The ride formally known as Ten Thousand

First off, everything that follows is a continuation of >THIS POST HERE<. So read that first, and then continue on to learn all about the best route I have ever created, for the event formally known as Ten Thousand.

Last year when designing a route for Ten Thousand my goal was primarily maximizing elevation gain, in order to hit 10,000ft.
I love every road on that route, but knew there were some unique and fantastic gems hidden further west that were simply too far out to hit while starting from Freeport, thus the change to Stockton as the starting location for 2016.


Stockton has the distinction of being the highest town in the state of Illinois, and also teeters just on the edge of the Driftless zone. This opened up opportunities to go deeper, reach bigger climbs, and showcase a wider assortment of roads then was previously possible. My goal this year was to make the personality of the roads constantly evolve and have something different and unique around every corner, and I couldn’t be happier.

While pedaling the course with Bailey I stopped numerous times to lament how envious I was of everyone that would get to see those views while the trees are ablaze in the fall colors. If my recon rides last fall were any indication, October 17th is going to be ideal to witness that change.

So enough chit chat, lets get to specifics.

First off, IF I was going to be there for a grand depart on October 17th, I would start riders at 7am. I would advise riders start at 7am. Riders should start at 7am. WHY? Sunrise is at 7:14am, and sunset is at 6:17pm. This means you also want to take lights. Unlike Dekalb, you will not be holding a 20 MPH average. You will also not be holding a 16mph average. Last years event winner won the race with a 15.75mph average, and everyone else was much slower. This years course has 1,000 feet more elevation gain compared to last year, and it is wonderful.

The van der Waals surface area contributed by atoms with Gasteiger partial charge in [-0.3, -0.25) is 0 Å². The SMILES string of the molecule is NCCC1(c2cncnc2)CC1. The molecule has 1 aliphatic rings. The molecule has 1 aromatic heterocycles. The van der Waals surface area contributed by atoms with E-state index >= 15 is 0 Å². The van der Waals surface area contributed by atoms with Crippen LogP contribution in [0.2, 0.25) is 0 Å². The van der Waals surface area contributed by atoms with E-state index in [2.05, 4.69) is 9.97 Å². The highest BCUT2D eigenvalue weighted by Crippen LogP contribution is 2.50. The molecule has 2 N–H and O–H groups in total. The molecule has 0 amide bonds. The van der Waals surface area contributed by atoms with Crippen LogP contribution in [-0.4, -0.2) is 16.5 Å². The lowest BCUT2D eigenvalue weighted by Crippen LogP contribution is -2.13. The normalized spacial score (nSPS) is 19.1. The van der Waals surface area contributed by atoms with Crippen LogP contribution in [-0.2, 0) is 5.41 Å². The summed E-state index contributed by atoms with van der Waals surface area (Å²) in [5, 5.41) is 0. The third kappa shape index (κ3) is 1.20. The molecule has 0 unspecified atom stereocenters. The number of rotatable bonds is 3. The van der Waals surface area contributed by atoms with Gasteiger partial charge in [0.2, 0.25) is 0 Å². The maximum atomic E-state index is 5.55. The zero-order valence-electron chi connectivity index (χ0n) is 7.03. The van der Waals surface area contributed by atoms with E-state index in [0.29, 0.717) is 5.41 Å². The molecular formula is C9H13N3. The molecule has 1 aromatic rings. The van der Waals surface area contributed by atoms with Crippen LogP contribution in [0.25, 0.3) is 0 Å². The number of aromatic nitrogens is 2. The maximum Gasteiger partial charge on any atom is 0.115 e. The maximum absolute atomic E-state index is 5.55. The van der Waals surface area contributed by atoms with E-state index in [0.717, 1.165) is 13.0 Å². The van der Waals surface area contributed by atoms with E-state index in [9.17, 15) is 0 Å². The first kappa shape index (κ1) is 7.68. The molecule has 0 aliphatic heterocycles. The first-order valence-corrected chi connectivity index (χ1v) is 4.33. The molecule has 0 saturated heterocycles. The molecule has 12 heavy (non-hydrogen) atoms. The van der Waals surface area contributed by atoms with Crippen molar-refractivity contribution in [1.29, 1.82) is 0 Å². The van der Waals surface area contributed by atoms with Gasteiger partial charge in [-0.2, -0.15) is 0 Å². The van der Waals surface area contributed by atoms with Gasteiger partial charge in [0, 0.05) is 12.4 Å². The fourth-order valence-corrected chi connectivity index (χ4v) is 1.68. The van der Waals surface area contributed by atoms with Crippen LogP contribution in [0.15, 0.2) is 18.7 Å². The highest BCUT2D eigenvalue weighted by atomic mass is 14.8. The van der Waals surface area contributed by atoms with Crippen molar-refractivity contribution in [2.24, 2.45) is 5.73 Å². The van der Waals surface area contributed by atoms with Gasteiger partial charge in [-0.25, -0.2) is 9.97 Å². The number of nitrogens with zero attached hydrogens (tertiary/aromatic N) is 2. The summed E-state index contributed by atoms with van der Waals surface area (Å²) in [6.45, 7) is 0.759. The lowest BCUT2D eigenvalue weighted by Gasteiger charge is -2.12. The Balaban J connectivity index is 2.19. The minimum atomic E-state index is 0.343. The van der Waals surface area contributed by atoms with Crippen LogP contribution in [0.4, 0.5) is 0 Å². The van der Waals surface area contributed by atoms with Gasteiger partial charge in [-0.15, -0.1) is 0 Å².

TEN THOUSAND 2016  (Image link)

TEN THOUSAND 2016 SHORT (Image link)

First things first, someone is going to say “Ridewithgps says the route only has 9,000 feet of climbing!” Correct, and Strava says it has 6,000 and Mapmyride says it has 1,300. Tell me what your GPS says after you finish.

The first 52 miles of the routes are identical, at which point the short course splits off and takes a direct, though beautiful, route back to Stockton.

The first thing Bailey said to me about 5 miles in was “This course jumps right into it!”, and it does. The first 30 miles are tough.

Taking a bit of a jaunt just outside the Driftless, the early roads tend to still follow a grid pattern, which routes you up and over endless rollers. Later on in the route you will enter the true Driftless, and the entire personality of the roads will change.

The events only B-roads hit early at mile 19.8. I’ll comment on this part of the course as a rider or two were confused while navigating this section last year.

When you see this presumably dead end, you take the most left of the three options, and follow it down and up. It is rough, but much smoother then prior years, and all able to be ridden. After that you turn right, and follow another B-road down a long hill. Stay alert, as there is some heavy erosion near the bottom of the potentially fast downhill.



The town of Elizabeth (Mile 46) is going to be your first chance to resupply. There is a cafe and a gas station, and I usually grab a sandwich and iced coffee at E-town Cafe as I roll through town. This would be a good place to assess how you feel about going deeper into the Driftless. This is the only food and water stop on the short route, and the best one on the full route.

The next place to grab food and water on the full route is in Hanover (Mile 66). The gas station there has a $10 minimum on credit cards, so bring cash, or buy for friends also.

After those towns, there is no guaranteed food or water. There are two campgrounds with water pumps at miles 75 and 114, but I can not guarantee they will be turned on that late in the fall. Leave Hanover with all supplies needed for another 60 miles of difficult riding.

There are some really cool sections on this latter part of the course, taking you right along the Mississippi river, and up what I consider to be the coolest climb in the entire state. Enjoy.

The rest of the adventure and it’s discoveries are up to you.

After your ride is done, there is a restaurant across the street from the starting park called JJ’s and Freddie’s, which seems like an ideal place for riders to satiate a ravenous appetite and share battle stories. If you see riders come in, even if you don’t know them, make your table bigger and find out how their day went.

Enjoy the day, look around and smile often, take lots of pictures, tag them so I can see them, and tell me all about your adventure. I sincerely want to hear all about it.


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